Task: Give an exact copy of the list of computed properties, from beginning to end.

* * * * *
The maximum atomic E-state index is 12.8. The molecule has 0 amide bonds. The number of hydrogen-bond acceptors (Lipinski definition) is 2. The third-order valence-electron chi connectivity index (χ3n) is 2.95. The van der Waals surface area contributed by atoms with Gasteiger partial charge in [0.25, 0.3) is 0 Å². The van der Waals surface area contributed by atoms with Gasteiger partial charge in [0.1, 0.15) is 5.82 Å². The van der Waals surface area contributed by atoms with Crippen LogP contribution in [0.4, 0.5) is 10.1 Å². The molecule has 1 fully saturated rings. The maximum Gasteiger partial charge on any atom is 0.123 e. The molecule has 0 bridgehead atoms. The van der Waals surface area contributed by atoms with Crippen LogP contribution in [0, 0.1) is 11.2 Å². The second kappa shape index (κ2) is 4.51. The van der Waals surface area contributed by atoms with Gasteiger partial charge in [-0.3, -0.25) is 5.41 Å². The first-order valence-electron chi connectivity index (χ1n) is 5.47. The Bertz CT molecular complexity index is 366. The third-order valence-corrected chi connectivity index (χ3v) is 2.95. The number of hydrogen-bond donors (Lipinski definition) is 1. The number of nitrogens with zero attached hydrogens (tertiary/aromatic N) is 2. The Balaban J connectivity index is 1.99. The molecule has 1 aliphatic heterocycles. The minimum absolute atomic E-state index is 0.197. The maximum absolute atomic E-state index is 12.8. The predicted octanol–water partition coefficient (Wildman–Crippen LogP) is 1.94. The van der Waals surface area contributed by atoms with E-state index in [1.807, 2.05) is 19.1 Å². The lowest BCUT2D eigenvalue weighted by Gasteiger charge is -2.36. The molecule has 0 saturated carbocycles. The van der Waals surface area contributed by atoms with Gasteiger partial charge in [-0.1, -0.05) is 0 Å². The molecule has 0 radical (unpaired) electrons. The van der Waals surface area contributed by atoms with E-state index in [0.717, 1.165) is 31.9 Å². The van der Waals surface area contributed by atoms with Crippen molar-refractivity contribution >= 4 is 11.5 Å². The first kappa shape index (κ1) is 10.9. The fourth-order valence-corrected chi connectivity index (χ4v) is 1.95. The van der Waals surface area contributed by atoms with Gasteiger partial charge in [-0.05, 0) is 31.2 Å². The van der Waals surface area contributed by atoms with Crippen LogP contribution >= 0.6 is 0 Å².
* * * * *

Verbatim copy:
The maximum atomic E-state index is 12.8. The molecule has 0 amide bonds. The number of hydrogen-bond acceptors (Lipinski definition) is 2. The third-order valence-electron chi connectivity index (χ3n) is 2.95. The van der Waals surface area contributed by atoms with Gasteiger partial charge in [0.25, 0.3) is 0 Å². The van der Waals surface area contributed by atoms with Gasteiger partial charge in [0.1, 0.15) is 5.82 Å². The van der Waals surface area contributed by atoms with Crippen LogP contribution in [0.4, 0.5) is 10.1 Å². The molecule has 1 fully saturated rings. The maximum Gasteiger partial charge on any atom is 0.123 e. The molecule has 0 bridgehead atoms. The van der Waals surface area contributed by atoms with Crippen LogP contribution in [0, 0.1) is 11.2 Å². The second kappa shape index (κ2) is 4.51. The van der Waals surface area contributed by atoms with Gasteiger partial charge in [-0.3, -0.25) is 5.41 Å². The first-order valence-electron chi connectivity index (χ1n) is 5.47. The Bertz CT molecular complexity index is 366. The third-order valence-corrected chi connectivity index (χ3v) is 2.95. The number of hydrogen-bond donors (Lipinski definition) is 1. The number of nitrogens with zero attached hydrogens (tertiary/aromatic N) is 2. The Balaban J connectivity index is 1.99. The molecule has 1 aliphatic heterocycles. The minimum absolute atomic E-state index is 0.197. The maximum absolute atomic E-state index is 12.8. The predicted octanol–water partition coefficient (Wildman–Crippen LogP) is 1.94. The van der Waals surface area contributed by atoms with E-state index in [1.807, 2.05) is 19.1 Å². The lowest BCUT2D eigenvalue weighted by Gasteiger charge is -2.36. The molecule has 0 saturated carbocycles. The van der Waals surface area contributed by atoms with Gasteiger partial charge in [-0.1, -0.05) is 0 Å². The molecule has 0 radical (unpaired) electrons. The van der Waals surface area contributed by atoms with E-state index in [0.717, 1.165) is 31.9 Å². The van der Waals surface area contributed by atoms with Crippen molar-refractivity contribution >= 4 is 11.5 Å². The first kappa shape index (κ1) is 10.9. The fourth-order valence-corrected chi connectivity index (χ4v) is 1.95. The van der Waals surface area contributed by atoms with Gasteiger partial charge in [-0.05, 0) is 31.2 Å². The van der Waals surface area contributed by atoms with Crippen LogP contribution >= 0.6 is 0 Å².